The answer to this must always be no. Especially for someone who has no experience with parrots. I always hear people say it’s better if you feed it. This is not the case and weaning a child on his own is not an easy task.
They should always be there to help you if you have any questions or problems. Avoid anyone who just wants to wash their hands of the baby when it leaves them.
All baby parrots must have some form of identification. We have had problems with ringing in the past so we no longer use this method. We use micro chipping as a means of identification for all our children. We feel this method is safer and more accurate. If you buy a ringed bird, pay attention to the ring. If it’s too tight it can get caught in the skin and if it’s too loose it can get caught in toys. Sometimes if you have two or more parrots together they can play on each other’s steps and squash them with their legs cutting off the blood supply.
Again this should be offered by any breeder to any potential customer.
This is a must for all parrot breeders, they are priceless.
If the answer is no go
Also the sign of a good, reputable breeder.
If the answer is no again walk away.
This is sometimes difficult because they are in a breeding situation, or the breeder may be worried about theft. The real reason you are asking this question is to try and find out if they are raising the children themselves. Many people buy eggs or babies from other sources and raise them for sale. These are not breeders. This practice can be fraught with problems, such as disease, infection, viruses and bacteria, which can occur when birds are purchased from different sources and combined. it only takes one to become infected and it can infect all other birds in the nursery.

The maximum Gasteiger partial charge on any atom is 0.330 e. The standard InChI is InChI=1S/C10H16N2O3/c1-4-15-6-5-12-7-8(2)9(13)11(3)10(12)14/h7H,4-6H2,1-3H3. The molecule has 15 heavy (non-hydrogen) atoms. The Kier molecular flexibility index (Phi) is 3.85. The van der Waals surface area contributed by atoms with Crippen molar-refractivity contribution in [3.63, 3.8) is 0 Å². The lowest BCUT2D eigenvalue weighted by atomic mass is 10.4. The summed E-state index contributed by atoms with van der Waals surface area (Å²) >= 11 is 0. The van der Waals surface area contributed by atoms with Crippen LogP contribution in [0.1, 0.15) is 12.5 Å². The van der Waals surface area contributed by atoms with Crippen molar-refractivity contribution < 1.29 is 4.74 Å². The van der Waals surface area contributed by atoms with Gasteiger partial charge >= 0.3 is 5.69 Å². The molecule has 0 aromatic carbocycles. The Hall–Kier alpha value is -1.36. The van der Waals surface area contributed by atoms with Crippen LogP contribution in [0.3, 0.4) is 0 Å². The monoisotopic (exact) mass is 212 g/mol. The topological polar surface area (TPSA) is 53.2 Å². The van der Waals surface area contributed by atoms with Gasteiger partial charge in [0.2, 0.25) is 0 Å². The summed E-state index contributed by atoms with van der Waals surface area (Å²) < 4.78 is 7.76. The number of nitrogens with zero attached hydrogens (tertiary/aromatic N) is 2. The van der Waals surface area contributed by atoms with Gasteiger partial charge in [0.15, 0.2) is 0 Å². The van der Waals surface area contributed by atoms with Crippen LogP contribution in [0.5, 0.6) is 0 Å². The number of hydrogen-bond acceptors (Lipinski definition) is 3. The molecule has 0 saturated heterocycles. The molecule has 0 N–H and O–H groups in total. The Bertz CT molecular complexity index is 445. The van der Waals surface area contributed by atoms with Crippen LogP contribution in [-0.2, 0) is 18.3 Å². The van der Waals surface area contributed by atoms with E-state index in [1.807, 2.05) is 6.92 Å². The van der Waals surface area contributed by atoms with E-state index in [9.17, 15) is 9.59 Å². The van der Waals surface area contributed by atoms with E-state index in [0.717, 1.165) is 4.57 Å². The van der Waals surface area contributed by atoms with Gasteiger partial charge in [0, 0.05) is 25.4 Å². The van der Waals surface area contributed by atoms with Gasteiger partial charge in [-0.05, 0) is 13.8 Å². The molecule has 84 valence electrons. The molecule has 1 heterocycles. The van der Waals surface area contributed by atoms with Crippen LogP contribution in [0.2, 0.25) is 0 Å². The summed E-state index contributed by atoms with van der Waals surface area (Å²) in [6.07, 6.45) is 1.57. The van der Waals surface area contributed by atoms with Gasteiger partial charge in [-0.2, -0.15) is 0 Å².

The minimum you need is a hatching certificate. It is best to have a sample of the food the parrot is used to eating, some notes on how to care for your new baby parrot. A recommendation about the size of the cage the birds need and something suitable for the bird to carry. A list of possible questions and answers that you will look at, especially if this is your first parrot and above all a written health guarantee and a full service after the sale.
This may seem like a lot of questions but remember this bird is for life, and the life of the parrot must be a very long time. You really need to try and make sure you get it right and make the right decision the first time. Obviously the answer to these questions will vary from breeder to breeder, but any breeder should be confident in answering all of them without hesitation. A reputable breeder should also ask you questions, things like…
A good breeder should always give you help and advice in your selection of species, and not just sell you what they have available. They should advise you on which type is best for your individual situation. If they do not breed that species they may be able to recommend a breeder who does.
We cannot stress enough how important it is to do a lot of research before you buy a parrot.
Get the right species for your situation.
Find out, not only, how wonderful they are as pets, but also, the potential behavior problems that can occur.
Find out where you can get good advice from people who have experience with that species as a pet.
We feel it is very important, not only for you to find someone who is respectable and trustworthy to buy your baby parrot, but also for you to feel confident and comfortable with them when you do so.